As I mentioned earlier I am teaching two courses this Spring semester. I am teaching (1) Understanding Geographic Information Systems (see syllabus), the first course in the Earth & Environmental Sciences SIS certification program, and (2) Advanced Real Estate Market Analysis, a graduate course that simultaneously introduces students to both the principles of market analysis research and GIS.
I have taught 3 graduate GIS-focused courses in the past and co-taught 1 more, so I am not coming at this with years of experience.
Nonetheless I have come to the conclusion that the crux of any intro to GIS course should be a heavy focus on the datasets and sources of data. This should include:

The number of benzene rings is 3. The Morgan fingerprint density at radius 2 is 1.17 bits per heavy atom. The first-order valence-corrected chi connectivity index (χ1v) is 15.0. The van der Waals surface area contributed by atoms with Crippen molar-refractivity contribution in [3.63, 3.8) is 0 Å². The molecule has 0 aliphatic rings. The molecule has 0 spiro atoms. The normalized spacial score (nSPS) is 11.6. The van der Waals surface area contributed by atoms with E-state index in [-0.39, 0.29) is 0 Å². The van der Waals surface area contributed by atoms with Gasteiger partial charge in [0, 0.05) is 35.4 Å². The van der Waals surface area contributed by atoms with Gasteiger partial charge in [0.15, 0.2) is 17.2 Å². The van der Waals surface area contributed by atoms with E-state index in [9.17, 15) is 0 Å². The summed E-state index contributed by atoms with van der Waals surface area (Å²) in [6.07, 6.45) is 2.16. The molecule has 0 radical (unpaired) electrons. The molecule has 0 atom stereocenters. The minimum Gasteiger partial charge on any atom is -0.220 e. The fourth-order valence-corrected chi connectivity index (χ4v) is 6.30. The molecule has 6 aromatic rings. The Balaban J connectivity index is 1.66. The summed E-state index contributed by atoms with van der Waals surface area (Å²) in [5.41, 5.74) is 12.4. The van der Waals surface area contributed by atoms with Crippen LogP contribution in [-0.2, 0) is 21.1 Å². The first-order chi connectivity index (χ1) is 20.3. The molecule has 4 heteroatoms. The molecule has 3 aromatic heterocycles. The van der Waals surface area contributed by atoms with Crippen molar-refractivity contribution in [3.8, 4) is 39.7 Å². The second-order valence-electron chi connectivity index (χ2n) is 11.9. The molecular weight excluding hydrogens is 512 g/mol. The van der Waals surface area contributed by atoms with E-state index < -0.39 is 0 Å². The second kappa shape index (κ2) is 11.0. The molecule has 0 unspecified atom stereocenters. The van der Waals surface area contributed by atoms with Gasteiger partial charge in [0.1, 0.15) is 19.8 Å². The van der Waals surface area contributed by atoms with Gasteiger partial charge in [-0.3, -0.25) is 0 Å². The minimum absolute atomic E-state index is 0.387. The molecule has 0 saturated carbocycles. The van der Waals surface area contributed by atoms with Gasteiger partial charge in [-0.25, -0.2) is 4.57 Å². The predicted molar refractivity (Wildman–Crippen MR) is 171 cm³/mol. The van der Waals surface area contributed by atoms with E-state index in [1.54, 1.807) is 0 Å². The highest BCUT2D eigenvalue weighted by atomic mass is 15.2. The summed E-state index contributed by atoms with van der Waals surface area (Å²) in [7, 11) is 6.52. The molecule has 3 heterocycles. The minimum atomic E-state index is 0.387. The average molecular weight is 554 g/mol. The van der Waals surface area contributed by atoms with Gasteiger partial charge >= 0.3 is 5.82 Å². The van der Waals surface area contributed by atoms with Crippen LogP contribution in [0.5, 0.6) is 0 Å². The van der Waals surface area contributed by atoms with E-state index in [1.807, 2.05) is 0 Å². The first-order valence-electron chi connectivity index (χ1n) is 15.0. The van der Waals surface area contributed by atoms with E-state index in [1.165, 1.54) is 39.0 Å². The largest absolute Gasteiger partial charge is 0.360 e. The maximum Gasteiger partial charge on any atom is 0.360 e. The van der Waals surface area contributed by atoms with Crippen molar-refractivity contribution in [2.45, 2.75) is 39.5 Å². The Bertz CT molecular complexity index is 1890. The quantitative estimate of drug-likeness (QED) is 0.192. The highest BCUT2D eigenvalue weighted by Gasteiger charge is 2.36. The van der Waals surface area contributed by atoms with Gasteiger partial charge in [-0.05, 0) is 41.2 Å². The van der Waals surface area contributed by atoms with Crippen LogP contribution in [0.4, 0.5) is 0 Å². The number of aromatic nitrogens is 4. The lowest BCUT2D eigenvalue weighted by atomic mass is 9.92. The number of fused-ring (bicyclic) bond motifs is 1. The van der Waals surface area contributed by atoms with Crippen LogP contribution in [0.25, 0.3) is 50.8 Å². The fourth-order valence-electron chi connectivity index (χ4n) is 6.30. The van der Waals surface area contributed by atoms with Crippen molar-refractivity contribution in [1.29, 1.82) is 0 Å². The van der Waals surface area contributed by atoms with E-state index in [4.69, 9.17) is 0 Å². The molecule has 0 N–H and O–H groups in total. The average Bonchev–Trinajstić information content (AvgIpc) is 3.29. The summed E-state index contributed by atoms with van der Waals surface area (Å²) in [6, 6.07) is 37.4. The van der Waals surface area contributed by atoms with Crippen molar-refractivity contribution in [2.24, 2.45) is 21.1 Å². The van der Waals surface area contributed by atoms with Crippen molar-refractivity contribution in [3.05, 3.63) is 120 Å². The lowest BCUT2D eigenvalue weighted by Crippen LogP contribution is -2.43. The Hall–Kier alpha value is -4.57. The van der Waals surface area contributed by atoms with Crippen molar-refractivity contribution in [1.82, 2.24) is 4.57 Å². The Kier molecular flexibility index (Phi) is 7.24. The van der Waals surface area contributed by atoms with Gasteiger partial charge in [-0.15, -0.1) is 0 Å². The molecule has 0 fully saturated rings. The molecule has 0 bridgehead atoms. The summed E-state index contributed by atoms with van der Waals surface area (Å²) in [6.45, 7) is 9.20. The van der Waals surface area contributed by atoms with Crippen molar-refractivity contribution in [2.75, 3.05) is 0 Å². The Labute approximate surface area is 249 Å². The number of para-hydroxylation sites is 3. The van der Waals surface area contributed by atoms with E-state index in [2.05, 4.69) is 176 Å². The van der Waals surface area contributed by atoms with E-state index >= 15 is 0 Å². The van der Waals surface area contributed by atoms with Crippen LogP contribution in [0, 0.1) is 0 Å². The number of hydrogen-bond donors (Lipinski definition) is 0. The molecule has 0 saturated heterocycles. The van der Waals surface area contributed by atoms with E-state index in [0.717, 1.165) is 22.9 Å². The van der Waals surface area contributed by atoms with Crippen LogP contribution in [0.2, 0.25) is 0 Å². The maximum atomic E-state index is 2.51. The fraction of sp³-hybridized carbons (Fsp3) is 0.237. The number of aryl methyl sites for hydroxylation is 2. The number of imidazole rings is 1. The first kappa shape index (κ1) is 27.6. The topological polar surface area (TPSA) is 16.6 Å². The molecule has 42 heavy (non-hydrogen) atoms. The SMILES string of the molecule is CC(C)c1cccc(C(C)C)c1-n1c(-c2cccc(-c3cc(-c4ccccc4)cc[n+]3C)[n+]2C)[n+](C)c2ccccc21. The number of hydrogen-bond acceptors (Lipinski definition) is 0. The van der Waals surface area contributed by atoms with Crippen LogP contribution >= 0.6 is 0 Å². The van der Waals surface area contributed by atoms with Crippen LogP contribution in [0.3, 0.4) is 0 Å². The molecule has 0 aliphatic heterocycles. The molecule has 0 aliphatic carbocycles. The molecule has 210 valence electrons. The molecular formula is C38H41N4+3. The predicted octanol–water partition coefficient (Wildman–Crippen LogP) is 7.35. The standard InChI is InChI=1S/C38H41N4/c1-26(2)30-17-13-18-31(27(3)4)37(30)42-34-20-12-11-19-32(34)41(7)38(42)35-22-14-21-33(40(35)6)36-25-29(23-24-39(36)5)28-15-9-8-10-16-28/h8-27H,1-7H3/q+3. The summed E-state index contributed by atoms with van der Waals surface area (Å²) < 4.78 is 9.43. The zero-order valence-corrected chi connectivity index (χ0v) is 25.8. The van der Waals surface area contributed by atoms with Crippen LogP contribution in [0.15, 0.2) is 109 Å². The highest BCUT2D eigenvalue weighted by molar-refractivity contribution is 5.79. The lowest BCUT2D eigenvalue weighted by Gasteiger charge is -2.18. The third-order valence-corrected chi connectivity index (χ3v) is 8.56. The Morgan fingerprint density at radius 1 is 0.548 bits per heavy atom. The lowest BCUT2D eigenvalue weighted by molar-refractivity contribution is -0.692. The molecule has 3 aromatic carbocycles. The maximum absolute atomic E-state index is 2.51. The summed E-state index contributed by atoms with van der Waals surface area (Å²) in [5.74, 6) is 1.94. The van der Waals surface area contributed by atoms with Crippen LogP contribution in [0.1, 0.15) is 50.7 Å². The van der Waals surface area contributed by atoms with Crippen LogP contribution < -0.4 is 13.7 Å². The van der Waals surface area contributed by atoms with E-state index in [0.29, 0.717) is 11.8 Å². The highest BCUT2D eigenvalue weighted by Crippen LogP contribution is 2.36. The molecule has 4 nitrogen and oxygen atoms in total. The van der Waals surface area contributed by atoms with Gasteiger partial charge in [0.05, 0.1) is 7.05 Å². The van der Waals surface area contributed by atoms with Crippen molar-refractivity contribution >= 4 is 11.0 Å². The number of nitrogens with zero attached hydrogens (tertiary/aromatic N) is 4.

- finding/obtaining data
- evaluating data
- bringing together various datasets that perhaps were never originally intended to play nice
- This will provide students with the greatest flexibility to apply the GIS concepts that they learn in this course (and future GIS courses) in other subject areas. At this university, GIS is really taking off and students from various departments (see here) are flooding to all available GIS classes.
- I think in a very linear fashion, A-then-B-then-C-then-D-then... When I first learned GIS, I was relentlessly frustrated about not knowing where to get my hands on my own GIS data to duplicate the exercises in the textbook.
- It is empowering for students to confidently complete a GIS exercise entirely from scratch.
- Hey, I am a librarian, so I would naturally emphasize the data sources, right?